Small-Business Aid In $2 Trillion Stimulus Will Flow Through Local Banks

Mar 25, 2020

U.S. Rep. Dusty Johnson, R-S.D.

For small businesses wondering how to get money from the $2 trillion coronavirus economic rescue package, the answer is at local banks. 

The congressional deal was struck Wednesday. It includes a reported $350 billion for loans to businesses with 500 or fewer employees.  


U.S. Rep. Dusty Johnson said the loans will provide up to eight weeks of operating cash for payroll, utilities, and rent or mortgage payments. Loans spent on those items will be forgiven. 

Johnson said the U.S. Small Business Administration will use bankers to distribute the money. 

“The good news is this is really designed to work with their local lenders,” Johnson said. “There’s just no way SBA or the Department of the Treasury would be able to move $350 billion out onto the street as quickly as we need it out there.” 

There is some fear the money may come too late. Experts at Georgetown Law are predicting it could take two months for small business owners to get the loans. 

Johnson thinks it’ll happen more quickly. And he thinks local banks will help businesses in the meantime.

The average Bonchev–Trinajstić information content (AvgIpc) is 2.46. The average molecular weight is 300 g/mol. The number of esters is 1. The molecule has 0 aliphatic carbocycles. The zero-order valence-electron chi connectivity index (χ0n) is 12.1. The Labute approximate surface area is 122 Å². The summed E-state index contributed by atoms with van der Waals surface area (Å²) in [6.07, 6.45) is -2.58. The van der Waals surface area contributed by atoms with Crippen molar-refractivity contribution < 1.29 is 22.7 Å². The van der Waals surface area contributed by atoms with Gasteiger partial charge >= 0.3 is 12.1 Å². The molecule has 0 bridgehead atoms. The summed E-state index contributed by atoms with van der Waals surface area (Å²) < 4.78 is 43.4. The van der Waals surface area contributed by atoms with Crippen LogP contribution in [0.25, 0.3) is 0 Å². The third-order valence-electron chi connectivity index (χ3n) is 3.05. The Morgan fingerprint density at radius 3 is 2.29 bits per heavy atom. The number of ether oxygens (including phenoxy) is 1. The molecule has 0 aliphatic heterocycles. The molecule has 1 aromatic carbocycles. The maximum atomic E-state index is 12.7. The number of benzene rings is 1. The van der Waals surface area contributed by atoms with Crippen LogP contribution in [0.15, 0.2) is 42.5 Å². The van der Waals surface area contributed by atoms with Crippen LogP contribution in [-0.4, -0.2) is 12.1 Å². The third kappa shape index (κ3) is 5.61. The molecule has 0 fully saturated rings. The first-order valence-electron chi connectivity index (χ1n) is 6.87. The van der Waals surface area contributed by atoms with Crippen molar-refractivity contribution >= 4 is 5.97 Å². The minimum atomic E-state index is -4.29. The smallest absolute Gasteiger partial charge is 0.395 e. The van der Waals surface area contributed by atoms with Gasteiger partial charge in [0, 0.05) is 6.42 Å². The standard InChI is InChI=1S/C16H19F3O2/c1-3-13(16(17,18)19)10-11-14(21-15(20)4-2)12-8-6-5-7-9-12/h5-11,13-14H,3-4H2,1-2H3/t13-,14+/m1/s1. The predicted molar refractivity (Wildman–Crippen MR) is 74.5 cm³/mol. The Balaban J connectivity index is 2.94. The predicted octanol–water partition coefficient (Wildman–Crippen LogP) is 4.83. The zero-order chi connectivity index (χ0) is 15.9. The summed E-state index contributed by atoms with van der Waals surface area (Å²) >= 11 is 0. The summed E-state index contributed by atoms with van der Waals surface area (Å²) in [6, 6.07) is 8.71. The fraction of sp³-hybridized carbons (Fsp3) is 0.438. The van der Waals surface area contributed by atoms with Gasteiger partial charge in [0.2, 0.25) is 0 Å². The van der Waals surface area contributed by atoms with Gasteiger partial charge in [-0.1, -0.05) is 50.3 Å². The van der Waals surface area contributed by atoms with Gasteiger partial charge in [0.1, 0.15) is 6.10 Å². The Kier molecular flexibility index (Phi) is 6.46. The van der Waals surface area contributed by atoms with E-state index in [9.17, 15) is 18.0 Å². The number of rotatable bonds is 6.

“I do think there will be a lot of lenders that will provide bridge financing knowing that help is on the way, that these federal loan guarantees are coming in a matter of days,” Johnson said. 

Bankers are weighing that option, said Curt Everson, president of the South Dakota Bankers Association. He also advised businesses to call their banker. 

“I think the best advice is if they’ve got questions, communications between businesses and their lenders sooner than later is a good idea,” Everson said. 

He hopes SBA moves quickly to get the government’s money into the hands of businesses. 

“It better not be months, and if it’s weeks, it better not be very many weeks,” Everson said. “Otherwise it loses its effectiveness.” 

Among other items in the rescue package, aid should go to farmers and ranchers through the U.S. Department of Agriculture, according to a provision Johnson said was negotiated into the bill. Laid-off workers will receive money through state unemployment offices. There are also non-forgivable loans for bigger companies, and checks for individuals and families. 

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